The paper says that ‘multiple relationship transitions’ are particularly detrimental to children.
Ministers acknowledge that couples who are not married can also provide ‘good family environments’. It says: ‘Evidence suggests that the way in which a family functions has more effect on outcomes for children than the type of family. ‘This is not to say that lone parents and step-families cannot provide high levels of love and support for children. ‘All types of family structure have the potential to provide the stability that is vital for enabling good outcomes.’
The 295 words and phrases blocked by Chinese Web censors
A new Carnegie Mellon University study has identified the 295 words and phrases the Chinese government looks for when it steps in and forcibly blocks communication between its own citizens.
The Pittsburgh Post-Gazette reports that the list is home to known controversial terms like "Falun Gong" but also includes "iodized salt." And strangely enough, they both have become hot button search items.
The Falun Gong is a dissident religious group labeled a cult by the Chinese government, while iodized salt is one of the most common household items in the modern world. But it was also part of a rampant rumor in China after last year's nuclear plant meltdown in Japan, in which people falsely claimed that iodized salt could reduce radiation poisoning.
"The Chinese government came in, put their foot down and said don't believe these rumors. After that, iodized salt became a sensitive topic and it was highly likely a message would be deleted if it discussed salt," said David Bamman, the study's co-author, in an interview with the Gazette. The study results were first published in the online journal First Monday.
The study's authors based their findings on data collected from the Chinese micro-blogging site Sina Weibo. While Twitter has a purported 300 million users worldwide, Sina Weibo has 300 million in China alone. Even with the rampant Chinese government censorship, Sina Weibo's stock has soared recently with news that 50 million of its 300 million users have joined in the past three months alone, making it the third most popular site in China.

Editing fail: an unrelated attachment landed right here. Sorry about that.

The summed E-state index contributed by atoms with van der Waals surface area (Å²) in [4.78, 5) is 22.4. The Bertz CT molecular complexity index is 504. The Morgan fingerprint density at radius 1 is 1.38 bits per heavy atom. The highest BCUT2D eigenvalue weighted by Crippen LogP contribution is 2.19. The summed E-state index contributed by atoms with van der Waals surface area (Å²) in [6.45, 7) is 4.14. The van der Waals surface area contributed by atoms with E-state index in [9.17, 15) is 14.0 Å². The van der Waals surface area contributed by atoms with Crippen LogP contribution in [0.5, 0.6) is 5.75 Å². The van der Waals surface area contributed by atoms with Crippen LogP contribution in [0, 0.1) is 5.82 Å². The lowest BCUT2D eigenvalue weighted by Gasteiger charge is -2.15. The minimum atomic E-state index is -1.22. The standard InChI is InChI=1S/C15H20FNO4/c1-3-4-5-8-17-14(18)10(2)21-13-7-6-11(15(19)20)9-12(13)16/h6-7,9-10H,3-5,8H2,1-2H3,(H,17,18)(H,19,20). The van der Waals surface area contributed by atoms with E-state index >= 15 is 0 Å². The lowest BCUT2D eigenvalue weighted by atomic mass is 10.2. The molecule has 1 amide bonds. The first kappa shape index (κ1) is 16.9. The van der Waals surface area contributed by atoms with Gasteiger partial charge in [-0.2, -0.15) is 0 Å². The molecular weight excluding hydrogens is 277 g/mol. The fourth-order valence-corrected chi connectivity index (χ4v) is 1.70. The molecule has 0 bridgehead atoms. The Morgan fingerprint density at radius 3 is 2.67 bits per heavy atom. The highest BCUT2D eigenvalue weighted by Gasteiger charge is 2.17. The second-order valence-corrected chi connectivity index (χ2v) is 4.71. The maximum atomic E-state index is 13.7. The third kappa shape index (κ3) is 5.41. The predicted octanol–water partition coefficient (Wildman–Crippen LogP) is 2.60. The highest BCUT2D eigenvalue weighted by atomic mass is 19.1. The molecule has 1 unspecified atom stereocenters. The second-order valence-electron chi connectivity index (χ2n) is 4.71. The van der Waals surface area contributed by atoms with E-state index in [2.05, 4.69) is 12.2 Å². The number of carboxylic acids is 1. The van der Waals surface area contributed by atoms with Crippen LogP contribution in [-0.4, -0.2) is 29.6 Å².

The study looked at more than 57 million messages posted on Sina Weibo during a three-month period last year.
When breaking down the messages to match with the popular political and social terms, the research team found that 212,583 out of 1.3 million checked messages, roughly 16 percent, had been deleted by the Chinese government. And 54 percent of all messages sent from Tibet had been deleted.
Study co-author Noah Smith said most examinations of Chinese Internet censorship look at the sites the government has blocked outright. So the authors instead wanted to process a hard statistical analysis of what the Chinese government was doing to censor content on sites it lets the public at large access.
A 2005 Open Net study declared that China has the most-sophisticated level of Internet censorship in the world.
"The rise of domestic Chinese micro-blogging sites has provided a unique opportunity to systematically study content censorship in detail," Smith told the Gazette.
The Chinese government is not shy about its Internet censorship, even launching an official campaign known as the Golden Shield Project, or "Great Firewall." The government has announced that as of March 16, it will require all Sina Weibo users to publicly use their real names on all accounts.
Companies must employ drunks?
That's Australian law, apparently